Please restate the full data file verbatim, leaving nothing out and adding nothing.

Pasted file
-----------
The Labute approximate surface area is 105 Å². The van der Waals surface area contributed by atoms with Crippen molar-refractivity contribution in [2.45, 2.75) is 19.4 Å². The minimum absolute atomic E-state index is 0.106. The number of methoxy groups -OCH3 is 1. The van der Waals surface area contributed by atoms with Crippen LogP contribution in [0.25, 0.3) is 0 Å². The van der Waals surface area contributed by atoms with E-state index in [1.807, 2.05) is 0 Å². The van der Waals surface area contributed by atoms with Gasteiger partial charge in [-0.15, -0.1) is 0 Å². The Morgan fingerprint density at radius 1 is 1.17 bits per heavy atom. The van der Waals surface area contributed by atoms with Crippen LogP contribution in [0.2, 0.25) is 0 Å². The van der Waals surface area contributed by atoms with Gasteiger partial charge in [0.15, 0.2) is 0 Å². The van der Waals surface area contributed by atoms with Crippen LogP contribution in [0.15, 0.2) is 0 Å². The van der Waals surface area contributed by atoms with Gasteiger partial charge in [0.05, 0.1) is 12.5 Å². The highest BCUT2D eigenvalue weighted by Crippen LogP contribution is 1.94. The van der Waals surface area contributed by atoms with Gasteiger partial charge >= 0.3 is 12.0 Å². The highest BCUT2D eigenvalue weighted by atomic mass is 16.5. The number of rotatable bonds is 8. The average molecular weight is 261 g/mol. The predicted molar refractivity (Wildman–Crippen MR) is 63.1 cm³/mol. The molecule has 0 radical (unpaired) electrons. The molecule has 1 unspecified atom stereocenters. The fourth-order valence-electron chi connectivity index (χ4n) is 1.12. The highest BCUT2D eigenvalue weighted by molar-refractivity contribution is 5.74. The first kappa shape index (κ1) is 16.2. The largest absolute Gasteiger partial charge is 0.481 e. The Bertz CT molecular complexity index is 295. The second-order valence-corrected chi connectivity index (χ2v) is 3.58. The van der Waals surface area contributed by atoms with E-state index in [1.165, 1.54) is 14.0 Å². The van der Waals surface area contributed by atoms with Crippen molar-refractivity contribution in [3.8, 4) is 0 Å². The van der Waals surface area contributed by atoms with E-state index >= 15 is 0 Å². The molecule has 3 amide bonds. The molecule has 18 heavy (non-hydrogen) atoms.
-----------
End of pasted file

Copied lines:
The Labute approximate surface area is 105 Å². The van der Waals surface area contributed by atoms with Crippen molar-refractivity contribution in [2.45, 2.75) is 19.4 Å². The minimum absolute atomic E-state index is 0.106. The number of methoxy groups -OCH3 is 1. The van der Waals surface area contributed by atoms with Crippen LogP contribution in [0.25, 0.3) is 0 Å². The van der Waals surface area contributed by atoms with E-state index in [1.807, 2.05) is 0 Å². The van der Waals surface area contributed by atoms with Gasteiger partial charge in [-0.15, -0.1) is 0 Å². The Morgan fingerprint density at radius 1 is 1.17 bits per heavy atom. The van der Waals surface area contributed by atoms with Crippen LogP contribution in [0.2, 0.25) is 0 Å². The van der Waals surface area contributed by atoms with Gasteiger partial charge in [0.15, 0.2) is 0 Å². The van der Waals surface area contributed by atoms with Crippen LogP contribution in [0.15, 0.2) is 0 Å². The van der Waals surface area contributed by atoms with Gasteiger partial charge in [0.05, 0.1) is 12.5 Å². The highest BCUT2D eigenvalue weighted by Crippen LogP contribution is 1.94. The van der Waals surface area contributed by atoms with Gasteiger partial charge >= 0.3 is 12.0 Å². The highest BCUT2D eigenvalue weighted by atomic mass is 16.5. The number of rotatable bonds is 8. The average molecular weight is 261 g/mol. The predicted molar refractivity (Wildman–Crippen MR) is 63.1 cm³/mol. The molecule has 0 radical (unpaired) electrons. The molecule has 1 unspecified atom stereocenters. The fourth-order valence-electron chi connectivity index (χ4n) is 1.12. The highest BCUT2D eigenvalue weighted by molar-refractivity contribution is 5.74. The first kappa shape index (κ1) is 16.2. The largest absolute Gasteiger partial charge is 0.481 e. The Bertz CT molecular complexity index is 295. The second-order valence-corrected chi connectivity index (χ2v) is 3.58. The van der Waals surface area contributed by atoms with E-state index in [1.165, 1.54) is 14.0 Å². The van der Waals surface area contributed by atoms with Crippen molar-refractivity contribution in [3.8, 4) is 0 Å². The van der Waals surface area contributed by atoms with E-state index >= 15 is 0 Å². The molecule has 3 amide bonds. The molecule has 18 heavy (non-hydrogen) atoms.